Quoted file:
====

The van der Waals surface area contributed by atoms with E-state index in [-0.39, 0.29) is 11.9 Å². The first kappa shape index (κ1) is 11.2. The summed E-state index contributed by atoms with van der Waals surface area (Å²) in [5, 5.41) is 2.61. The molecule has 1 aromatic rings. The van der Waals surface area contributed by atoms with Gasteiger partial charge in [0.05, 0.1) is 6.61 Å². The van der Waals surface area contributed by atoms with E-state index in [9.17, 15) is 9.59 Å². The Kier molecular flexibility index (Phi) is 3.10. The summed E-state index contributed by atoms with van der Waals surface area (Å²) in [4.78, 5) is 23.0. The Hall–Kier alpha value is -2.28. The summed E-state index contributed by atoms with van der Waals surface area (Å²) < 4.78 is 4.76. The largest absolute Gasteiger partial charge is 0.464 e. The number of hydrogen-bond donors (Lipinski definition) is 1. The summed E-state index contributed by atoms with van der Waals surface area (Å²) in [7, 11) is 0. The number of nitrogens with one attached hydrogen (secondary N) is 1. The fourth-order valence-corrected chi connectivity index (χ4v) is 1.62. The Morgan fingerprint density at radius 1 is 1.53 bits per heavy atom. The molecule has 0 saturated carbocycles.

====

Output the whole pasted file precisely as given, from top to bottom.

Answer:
The van der Waals surface area contributed by atoms with E-state index in [-0.39, 0.29) is 11.9 Å². The first kappa shape index (κ1) is 11.2. The summed E-state index contributed by atoms with van der Waals surface area (Å²) in [5, 5.41) is 2.61. The molecule has 1 aromatic rings. The van der Waals surface area contributed by atoms with Gasteiger partial charge in [0.05, 0.1) is 6.61 Å². The van der Waals surface area contributed by atoms with E-state index in [9.17, 15) is 9.59 Å². The Kier molecular flexibility index (Phi) is 3.10. The summed E-state index contributed by atoms with van der Waals surface area (Å²) in [4.78, 5) is 23.0. The Hall–Kier alpha value is -2.28. The summed E-state index contributed by atoms with van der Waals surface area (Å²) < 4.78 is 4.76. The largest absolute Gasteiger partial charge is 0.464 e. The number of hydrogen-bond donors (Lipinski definition) is 1. The summed E-state index contributed by atoms with van der Waals surface area (Å²) in [7, 11) is 0. The number of nitrogens with one attached hydrogen (secondary N) is 1. The fourth-order valence-corrected chi connectivity index (χ4v) is 1.62. The Morgan fingerprint density at radius 1 is 1.53 bits per heavy atom. The molecule has 0 saturated carbocycles.